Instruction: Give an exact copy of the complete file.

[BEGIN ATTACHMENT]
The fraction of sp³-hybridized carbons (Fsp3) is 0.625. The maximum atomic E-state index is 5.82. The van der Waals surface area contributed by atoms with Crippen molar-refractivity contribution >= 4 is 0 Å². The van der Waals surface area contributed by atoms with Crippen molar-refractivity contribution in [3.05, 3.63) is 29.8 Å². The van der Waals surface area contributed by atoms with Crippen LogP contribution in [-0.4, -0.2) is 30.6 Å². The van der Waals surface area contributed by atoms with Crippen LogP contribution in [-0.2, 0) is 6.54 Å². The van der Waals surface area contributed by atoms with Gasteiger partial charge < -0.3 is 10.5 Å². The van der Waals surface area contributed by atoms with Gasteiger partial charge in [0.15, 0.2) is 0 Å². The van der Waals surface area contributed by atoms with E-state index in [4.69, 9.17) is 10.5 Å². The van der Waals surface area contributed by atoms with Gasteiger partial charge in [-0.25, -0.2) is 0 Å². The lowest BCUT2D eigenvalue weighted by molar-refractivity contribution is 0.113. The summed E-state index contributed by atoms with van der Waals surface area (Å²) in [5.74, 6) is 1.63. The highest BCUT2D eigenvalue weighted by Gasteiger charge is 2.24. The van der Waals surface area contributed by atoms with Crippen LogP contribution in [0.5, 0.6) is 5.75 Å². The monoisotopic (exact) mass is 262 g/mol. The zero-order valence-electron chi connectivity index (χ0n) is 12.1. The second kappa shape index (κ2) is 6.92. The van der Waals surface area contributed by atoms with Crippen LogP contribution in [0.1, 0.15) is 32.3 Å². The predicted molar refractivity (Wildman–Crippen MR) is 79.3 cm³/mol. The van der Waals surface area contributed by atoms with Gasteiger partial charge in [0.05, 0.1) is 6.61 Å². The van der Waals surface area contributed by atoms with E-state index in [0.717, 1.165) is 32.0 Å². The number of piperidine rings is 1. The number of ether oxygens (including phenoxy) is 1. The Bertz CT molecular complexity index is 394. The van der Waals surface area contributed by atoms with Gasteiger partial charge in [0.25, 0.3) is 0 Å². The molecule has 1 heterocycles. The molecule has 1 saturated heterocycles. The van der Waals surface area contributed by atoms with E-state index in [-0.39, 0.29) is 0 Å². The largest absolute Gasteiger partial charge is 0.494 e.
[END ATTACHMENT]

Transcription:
The fraction of sp³-hybridized carbons (Fsp3) is 0.625. The maximum atomic E-state index is 5.82. The van der Waals surface area contributed by atoms with Crippen molar-refractivity contribution >= 4 is 0 Å². The van der Waals surface area contributed by atoms with Crippen molar-refractivity contribution in [3.05, 3.63) is 29.8 Å². The van der Waals surface area contributed by atoms with Crippen LogP contribution in [-0.4, -0.2) is 30.6 Å². The van der Waals surface area contributed by atoms with Crippen LogP contribution in [-0.2, 0) is 6.54 Å². The van der Waals surface area contributed by atoms with Gasteiger partial charge < -0.3 is 10.5 Å². The van der Waals surface area contributed by atoms with Gasteiger partial charge in [0.15, 0.2) is 0 Å². The van der Waals surface area contributed by atoms with E-state index in [4.69, 9.17) is 10.5 Å². The van der Waals surface area contributed by atoms with Gasteiger partial charge in [-0.25, -0.2) is 0 Å². The lowest BCUT2D eigenvalue weighted by molar-refractivity contribution is 0.113. The summed E-state index contributed by atoms with van der Waals surface area (Å²) in [5.74, 6) is 1.63. The highest BCUT2D eigenvalue weighted by Gasteiger charge is 2.24. The van der Waals surface area contributed by atoms with Crippen LogP contribution in [0.5, 0.6) is 5.75 Å². The monoisotopic (exact) mass is 262 g/mol. The zero-order valence-electron chi connectivity index (χ0n) is 12.1. The second kappa shape index (κ2) is 6.92. The van der Waals surface area contributed by atoms with Crippen LogP contribution in [0.1, 0.15) is 32.3 Å². The predicted molar refractivity (Wildman–Crippen MR) is 79.3 cm³/mol. The van der Waals surface area contributed by atoms with Gasteiger partial charge in [0.05, 0.1) is 6.61 Å². The van der Waals surface area contributed by atoms with E-state index in [0.717, 1.165) is 32.0 Å². The number of piperidine rings is 1. The number of ether oxygens (including phenoxy) is 1. The Bertz CT molecular complexity index is 394. The van der Waals surface area contributed by atoms with Gasteiger partial charge in [0.25, 0.3) is 0 Å². The molecule has 1 heterocycles. The molecule has 1 saturated heterocycles. The van der Waals surface area contributed by atoms with E-state index in [-0.39, 0.29) is 0 Å². The largest absolute Gasteiger partial charge is 0.494 e.